Distinct Electrophysiological Characteristics of PCs
Gorza et al22 found that conduction tissue cells of the rabbit heart originate from a population of neural crest–derived cells migrating from the branchial arches into the developing heart. These conduction cells have been found to express proteins and epitopes common with those in neural tissue.23 Because SK proteins are abundantly present in the neuronal tissues,1 this lineage may partially explain the differential SK current densities between the PCs and VMs. However, others showed that cardiac PCs and working myocytes share a common myogenic precursor and that migratory neuroectoderm‐derived populations do not contribute to the development of PCs.24, 25 While there is no consensus on the neuronal origin of the PCs, there is little doubt that the PCs are electrophysiologically different than the working VMs.10 Compared with VMs, the PCs have much smaller inward rectifier K+ current and much larger Ca2+‐independent transient outward K+ current.26 The differences in the densities of these potassium currents in part account for the differences of the electrophysiological properties between PCs and VMs. A reduced inward rectifier K+ current can increase the diastolic Ca2+‐membrane potential coupling gain and facilitate the development of afterdepolarization and triggered activity from PCs in intact rabbit ventricles.11 PCs had greater expression of minK‐related peptide 1, the product of the potassium voltage‐gated channel subfamily E member 2 gene, than the VMs.27 These changes make PC a strong candidate to play a role in arrhythmic syndromes due to minK‐related peptide 1 abnormalities, such as long QT syndrome and ventricular fibrillation.28 While both PCs and VMs contain pacemaker (funny) current, only in PCs did the current activate in the physiological range.29 Callewaert et al30 previously reported the existence of calcium‐dependent potassium channels in the membrane of cow cardiac PCs. However, because that study was performed prior to the cloning of the SK channels, there was no immunohistochemical or Western blotting data on the existence of SK proteins in the cow cardiac PCs. The present study extends that observation by documenting a difference of IKAS between PCs and VMs, and by demonstrating a more abundant presence of SK2 proteins in the PCs than in the VMs. These results suggest that IKAS plays an important role in the repolarization of PCs, and may in part account for the differential electrophysiological characteristics of the PCs and VMs.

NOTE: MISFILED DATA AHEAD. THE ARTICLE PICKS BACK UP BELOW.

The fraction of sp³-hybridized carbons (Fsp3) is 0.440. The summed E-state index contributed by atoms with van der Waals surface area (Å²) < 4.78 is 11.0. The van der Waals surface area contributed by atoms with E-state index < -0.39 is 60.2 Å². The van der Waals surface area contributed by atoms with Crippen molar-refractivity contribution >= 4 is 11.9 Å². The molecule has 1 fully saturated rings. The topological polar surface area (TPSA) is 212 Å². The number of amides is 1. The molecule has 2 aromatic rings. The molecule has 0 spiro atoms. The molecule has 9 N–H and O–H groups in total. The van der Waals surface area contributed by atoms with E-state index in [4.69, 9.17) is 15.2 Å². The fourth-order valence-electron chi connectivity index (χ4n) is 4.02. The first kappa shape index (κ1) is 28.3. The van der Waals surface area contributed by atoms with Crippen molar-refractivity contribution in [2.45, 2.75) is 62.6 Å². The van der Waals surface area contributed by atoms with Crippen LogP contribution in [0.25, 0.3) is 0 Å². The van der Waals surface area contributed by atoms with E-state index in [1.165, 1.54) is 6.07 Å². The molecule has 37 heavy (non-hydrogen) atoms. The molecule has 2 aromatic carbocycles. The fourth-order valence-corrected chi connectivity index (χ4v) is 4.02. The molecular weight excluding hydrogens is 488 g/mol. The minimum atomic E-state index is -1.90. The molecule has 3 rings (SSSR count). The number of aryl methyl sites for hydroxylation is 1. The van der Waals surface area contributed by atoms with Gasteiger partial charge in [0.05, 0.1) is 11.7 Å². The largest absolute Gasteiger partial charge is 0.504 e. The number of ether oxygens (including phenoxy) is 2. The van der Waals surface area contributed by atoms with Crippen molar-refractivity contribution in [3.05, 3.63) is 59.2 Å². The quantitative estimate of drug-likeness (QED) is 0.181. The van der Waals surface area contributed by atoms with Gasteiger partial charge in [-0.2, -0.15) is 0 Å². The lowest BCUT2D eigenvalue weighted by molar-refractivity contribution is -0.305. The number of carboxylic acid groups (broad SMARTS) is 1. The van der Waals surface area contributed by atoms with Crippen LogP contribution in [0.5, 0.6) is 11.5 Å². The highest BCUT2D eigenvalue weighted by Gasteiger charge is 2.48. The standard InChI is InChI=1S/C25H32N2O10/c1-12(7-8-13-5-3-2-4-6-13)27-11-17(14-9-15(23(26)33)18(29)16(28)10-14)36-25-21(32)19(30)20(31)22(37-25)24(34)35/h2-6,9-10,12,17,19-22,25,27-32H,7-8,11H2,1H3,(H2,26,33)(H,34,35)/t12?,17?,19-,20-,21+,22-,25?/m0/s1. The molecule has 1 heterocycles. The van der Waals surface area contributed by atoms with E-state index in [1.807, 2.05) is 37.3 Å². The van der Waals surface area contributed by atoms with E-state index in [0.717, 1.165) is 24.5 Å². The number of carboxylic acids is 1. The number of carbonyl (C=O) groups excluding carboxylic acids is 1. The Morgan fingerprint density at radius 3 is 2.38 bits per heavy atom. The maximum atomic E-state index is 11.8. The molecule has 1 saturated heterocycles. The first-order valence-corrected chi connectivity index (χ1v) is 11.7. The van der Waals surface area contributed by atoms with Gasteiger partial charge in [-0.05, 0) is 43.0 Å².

Importance of Activation Rates
Heart rate is known to play an important role in regulating the IKAS in failing ventricles. An extremely high rate of activation, such as that which occurs during ventricular fibrillation, is known to activate IKAS and shorten the postshock APD. These changes facilitate the recurrence of ventricular fibrillation in failing rabbit ventricles.15, 31 Hsieh et al7 tested the importance of pacing rates on the expression of IKAS in the same rabbit heart failure model. The results show that apamin lengthens the APD of the epicardium at either very short or very long PCLs, but not at intermediate PCLs. In the present study, we found similar results in nonfailing PCs. We were not able to pace at <500 ms in isolated PCs. However, when the PCL was increased, the effects of apamin on APD also increased significantly. In addition, the apamin was able to prolong APD of the VMs at long but not short PCLs. The mechanism by which slow pacing rate facilitated the upregulation of IKAS might be due to increased intracellular calcium at slow pacing rates.32, 33 An additional factor might be related to the longer duration of L‐type Ca2+ current activation when APD is prolonged. Because the SK channel is coupled to L‐type Ca2+ channels via alpha‐actinin 2,34 prolonged activation of L‐type Ca2+ current may prolong the opening of the SK channels. These findings also suggest that inadvertent blockade of IKAS by food or drugs might reduce repolarization reserve and promote ventricular arrhythmias when the heart rate is slow, such as during atrioventricular block.21
These data indicate that SK2 proteins are more abundantly present in the PCs than in VMs of normal rabbit ventricles. IKAS is important in ventricular repolarization of normal PCs.
Sources of Funding
This study was supported in part by National Institutes of Health/National Heart, Lung, and Blood Institute grants P01HL78931, R01HL71140, and R41HL124741; a Medtronic‐Zipes Endowment (P.‐S. Chen); the Indiana University Health‐Indiana University School of Medicine Strategic Research Initiative; and National Institutes of Health R01HL105983 (Boyden). The content is solely the responsibility of the authors and does not necessarily represent the official views of the National Institutes of Health.
We thank Nicole Courtney, Jessica Warfel, and Glen Schmeisser for their assistance.
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- ↵Hsieh YC, Chang PC, Hsueh CH, Lee YS, Shen C, Weiss JN, Chen Z, Ai T, Lin SF, Chen PS. Apamin‐sensitive potassium current modulates action potential duration restitution and arrhythmogenesis of failing rabbit ventricles. Circ Arrhythm Electrophysiol. 2013;6:410–418.